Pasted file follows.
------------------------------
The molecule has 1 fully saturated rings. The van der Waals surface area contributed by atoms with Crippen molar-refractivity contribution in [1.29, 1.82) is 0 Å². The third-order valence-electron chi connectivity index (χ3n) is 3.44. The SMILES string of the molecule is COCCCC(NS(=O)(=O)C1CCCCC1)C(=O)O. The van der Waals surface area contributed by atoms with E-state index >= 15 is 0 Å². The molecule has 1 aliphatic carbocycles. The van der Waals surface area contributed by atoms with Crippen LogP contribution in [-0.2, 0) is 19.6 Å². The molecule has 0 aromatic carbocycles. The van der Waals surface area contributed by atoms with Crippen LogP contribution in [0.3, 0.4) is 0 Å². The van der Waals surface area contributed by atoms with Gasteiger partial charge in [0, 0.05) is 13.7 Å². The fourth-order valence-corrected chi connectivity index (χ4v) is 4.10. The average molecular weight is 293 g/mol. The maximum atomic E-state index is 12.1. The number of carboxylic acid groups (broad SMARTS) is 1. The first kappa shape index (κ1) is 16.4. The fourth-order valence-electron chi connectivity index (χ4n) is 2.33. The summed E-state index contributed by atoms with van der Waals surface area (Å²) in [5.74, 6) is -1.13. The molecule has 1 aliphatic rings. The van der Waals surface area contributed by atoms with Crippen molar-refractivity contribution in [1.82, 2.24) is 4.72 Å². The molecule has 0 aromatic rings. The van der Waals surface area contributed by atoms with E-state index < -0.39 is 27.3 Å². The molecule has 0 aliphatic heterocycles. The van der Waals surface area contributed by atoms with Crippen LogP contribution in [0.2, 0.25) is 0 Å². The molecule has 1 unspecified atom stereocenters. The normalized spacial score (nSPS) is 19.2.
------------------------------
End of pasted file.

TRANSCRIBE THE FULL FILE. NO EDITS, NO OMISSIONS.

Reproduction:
The molecule has 1 fully saturated rings. The van der Waals surface area contributed by atoms with Crippen molar-refractivity contribution in [1.29, 1.82) is 0 Å². The third-order valence-electron chi connectivity index (χ3n) is 3.44. The SMILES string of the molecule is COCCCC(NS(=O)(=O)C1CCCCC1)C(=O)O. The van der Waals surface area contributed by atoms with E-state index >= 15 is 0 Å². The molecule has 1 aliphatic carbocycles. The van der Waals surface area contributed by atoms with Crippen LogP contribution in [-0.2, 0) is 19.6 Å². The molecule has 0 aromatic carbocycles. The van der Waals surface area contributed by atoms with Crippen LogP contribution in [0.3, 0.4) is 0 Å². The van der Waals surface area contributed by atoms with Gasteiger partial charge in [0, 0.05) is 13.7 Å². The fourth-order valence-corrected chi connectivity index (χ4v) is 4.10. The average molecular weight is 293 g/mol. The maximum atomic E-state index is 12.1. The number of carboxylic acid groups (broad SMARTS) is 1. The first kappa shape index (κ1) is 16.4. The fourth-order valence-electron chi connectivity index (χ4n) is 2.33. The summed E-state index contributed by atoms with van der Waals surface area (Å²) in [5.74, 6) is -1.13. The molecule has 1 aliphatic rings. The van der Waals surface area contributed by atoms with Crippen molar-refractivity contribution in [1.82, 2.24) is 4.72 Å². The molecule has 0 aromatic rings. The van der Waals surface area contributed by atoms with E-state index < -0.39 is 27.3 Å². The molecule has 0 aliphatic heterocycles. The van der Waals surface area contributed by atoms with Crippen LogP contribution in [0.2, 0.25) is 0 Å². The molecule has 1 unspecified atom stereocenters. The normalized spacial score (nSPS) is 19.2.